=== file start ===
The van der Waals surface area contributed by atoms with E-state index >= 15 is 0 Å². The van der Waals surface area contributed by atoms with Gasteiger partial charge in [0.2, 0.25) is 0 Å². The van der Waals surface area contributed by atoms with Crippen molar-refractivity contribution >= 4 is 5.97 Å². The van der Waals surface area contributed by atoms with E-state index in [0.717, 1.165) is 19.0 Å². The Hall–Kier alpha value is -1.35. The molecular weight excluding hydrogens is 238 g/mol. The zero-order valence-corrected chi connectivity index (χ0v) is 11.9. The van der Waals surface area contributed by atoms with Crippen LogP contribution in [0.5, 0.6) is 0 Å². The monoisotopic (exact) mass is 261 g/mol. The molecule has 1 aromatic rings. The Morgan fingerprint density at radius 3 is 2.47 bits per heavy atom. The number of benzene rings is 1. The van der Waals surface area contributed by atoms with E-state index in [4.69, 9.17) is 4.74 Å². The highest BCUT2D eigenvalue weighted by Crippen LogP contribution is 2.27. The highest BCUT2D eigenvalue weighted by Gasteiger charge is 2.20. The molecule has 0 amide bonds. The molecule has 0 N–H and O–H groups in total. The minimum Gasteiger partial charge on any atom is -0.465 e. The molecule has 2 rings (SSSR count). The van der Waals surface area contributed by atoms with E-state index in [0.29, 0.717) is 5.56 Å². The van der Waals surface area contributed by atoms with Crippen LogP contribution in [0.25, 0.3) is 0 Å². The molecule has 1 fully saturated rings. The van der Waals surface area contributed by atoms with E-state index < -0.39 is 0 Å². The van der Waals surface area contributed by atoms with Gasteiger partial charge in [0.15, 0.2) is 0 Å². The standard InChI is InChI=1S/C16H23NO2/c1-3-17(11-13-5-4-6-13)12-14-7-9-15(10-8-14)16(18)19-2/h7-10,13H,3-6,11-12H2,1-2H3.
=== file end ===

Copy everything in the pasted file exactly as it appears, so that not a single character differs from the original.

The van der Waals surface area contributed by atoms with E-state index >= 15 is 0 Å². The van der Waals surface area contributed by atoms with Gasteiger partial charge in [0.2, 0.25) is 0 Å². The van der Waals surface area contributed by atoms with Crippen molar-refractivity contribution >= 4 is 5.97 Å². The van der Waals surface area contributed by atoms with E-state index in [0.717, 1.165) is 19.0 Å². The Hall–Kier alpha value is -1.35. The molecular weight excluding hydrogens is 238 g/mol. The zero-order valence-corrected chi connectivity index (χ0v) is 11.9. The van der Waals surface area contributed by atoms with Crippen LogP contribution in [0.5, 0.6) is 0 Å². The monoisotopic (exact) mass is 261 g/mol. The molecule has 1 aromatic rings. The Morgan fingerprint density at radius 3 is 2.47 bits per heavy atom. The number of benzene rings is 1. The van der Waals surface area contributed by atoms with E-state index in [4.69, 9.17) is 4.74 Å². The highest BCUT2D eigenvalue weighted by Crippen LogP contribution is 2.27. The highest BCUT2D eigenvalue weighted by Gasteiger charge is 2.20. The molecule has 0 amide bonds. The molecule has 0 N–H and O–H groups in total. The minimum Gasteiger partial charge on any atom is -0.465 e. The molecule has 2 rings (SSSR count). The van der Waals surface area contributed by atoms with E-state index in [0.29, 0.717) is 5.56 Å². The van der Waals surface area contributed by atoms with Crippen LogP contribution in [0.25, 0.3) is 0 Å². The molecule has 1 fully saturated rings. The van der Waals surface area contributed by atoms with E-state index < -0.39 is 0 Å². The van der Waals surface area contributed by atoms with Gasteiger partial charge in [0.15, 0.2) is 0 Å². The standard InChI is InChI=1S/C16H23NO2/c1-3-17(11-13-5-4-6-13)12-14-7-9-15(10-8-14)16(18)19-2/h7-10,13H,3-6,11-12H2,1-2H3.